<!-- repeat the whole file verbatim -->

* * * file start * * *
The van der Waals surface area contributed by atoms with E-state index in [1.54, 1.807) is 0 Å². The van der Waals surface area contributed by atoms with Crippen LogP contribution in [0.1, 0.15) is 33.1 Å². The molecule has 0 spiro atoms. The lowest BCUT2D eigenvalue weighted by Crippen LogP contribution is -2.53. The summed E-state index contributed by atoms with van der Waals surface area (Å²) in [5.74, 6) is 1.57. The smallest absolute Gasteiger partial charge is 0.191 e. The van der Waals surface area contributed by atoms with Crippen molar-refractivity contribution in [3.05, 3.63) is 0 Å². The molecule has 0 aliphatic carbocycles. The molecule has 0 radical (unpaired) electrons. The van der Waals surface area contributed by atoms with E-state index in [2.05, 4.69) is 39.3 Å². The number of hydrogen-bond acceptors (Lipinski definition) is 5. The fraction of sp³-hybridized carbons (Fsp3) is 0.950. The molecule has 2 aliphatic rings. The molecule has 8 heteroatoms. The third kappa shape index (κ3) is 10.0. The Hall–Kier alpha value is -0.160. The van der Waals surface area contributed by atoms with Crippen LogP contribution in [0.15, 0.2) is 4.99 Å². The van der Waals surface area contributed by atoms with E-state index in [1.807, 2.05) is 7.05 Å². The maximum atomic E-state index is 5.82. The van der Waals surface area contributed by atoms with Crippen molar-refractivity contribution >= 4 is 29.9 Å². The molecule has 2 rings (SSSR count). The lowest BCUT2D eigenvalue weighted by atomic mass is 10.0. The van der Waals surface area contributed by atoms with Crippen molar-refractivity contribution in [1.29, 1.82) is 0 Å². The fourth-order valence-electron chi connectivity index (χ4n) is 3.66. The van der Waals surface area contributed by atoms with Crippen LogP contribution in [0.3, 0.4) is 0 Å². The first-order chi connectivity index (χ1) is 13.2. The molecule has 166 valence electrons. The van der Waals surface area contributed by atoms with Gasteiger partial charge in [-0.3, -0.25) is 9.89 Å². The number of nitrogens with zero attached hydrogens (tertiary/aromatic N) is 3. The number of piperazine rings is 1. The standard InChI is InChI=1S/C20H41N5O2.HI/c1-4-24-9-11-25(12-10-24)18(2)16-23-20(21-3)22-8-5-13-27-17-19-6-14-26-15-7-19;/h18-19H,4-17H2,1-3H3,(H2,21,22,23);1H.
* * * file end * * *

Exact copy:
The van der Waals surface area contributed by atoms with E-state index in [1.54, 1.807) is 0 Å². The van der Waals surface area contributed by atoms with Crippen LogP contribution in [0.1, 0.15) is 33.1 Å². The molecule has 0 spiro atoms. The lowest BCUT2D eigenvalue weighted by Crippen LogP contribution is -2.53. The summed E-state index contributed by atoms with van der Waals surface area (Å²) in [5.74, 6) is 1.57. The smallest absolute Gasteiger partial charge is 0.191 e. The van der Waals surface area contributed by atoms with Crippen molar-refractivity contribution in [3.05, 3.63) is 0 Å². The molecule has 0 aliphatic carbocycles. The molecule has 0 radical (unpaired) electrons. The van der Waals surface area contributed by atoms with E-state index in [2.05, 4.69) is 39.3 Å². The number of hydrogen-bond acceptors (Lipinski definition) is 5. The fraction of sp³-hybridized carbons (Fsp3) is 0.950. The molecule has 2 aliphatic rings. The molecule has 8 heteroatoms. The third kappa shape index (κ3) is 10.0. The Hall–Kier alpha value is -0.160. The van der Waals surface area contributed by atoms with Crippen LogP contribution in [0.15, 0.2) is 4.99 Å². The van der Waals surface area contributed by atoms with E-state index in [1.807, 2.05) is 7.05 Å². The maximum atomic E-state index is 5.82. The van der Waals surface area contributed by atoms with Crippen molar-refractivity contribution >= 4 is 29.9 Å². The molecule has 2 rings (SSSR count). The lowest BCUT2D eigenvalue weighted by atomic mass is 10.0. The van der Waals surface area contributed by atoms with Crippen molar-refractivity contribution in [1.29, 1.82) is 0 Å². The fourth-order valence-electron chi connectivity index (χ4n) is 3.66. The van der Waals surface area contributed by atoms with Crippen LogP contribution in [0.3, 0.4) is 0 Å². The first-order chi connectivity index (χ1) is 13.2. The molecule has 166 valence electrons. The van der Waals surface area contributed by atoms with Gasteiger partial charge in [-0.3, -0.25) is 9.89 Å². The number of nitrogens with zero attached hydrogens (tertiary/aromatic N) is 3. The number of piperazine rings is 1. The standard InChI is InChI=1S/C20H41N5O2.HI/c1-4-24-9-11-25(12-10-24)18(2)16-23-20(21-3)22-8-5-13-27-17-19-6-14-26-15-7-19;/h18-19H,4-17H2,1-3H3,(H2,21,22,23);1H.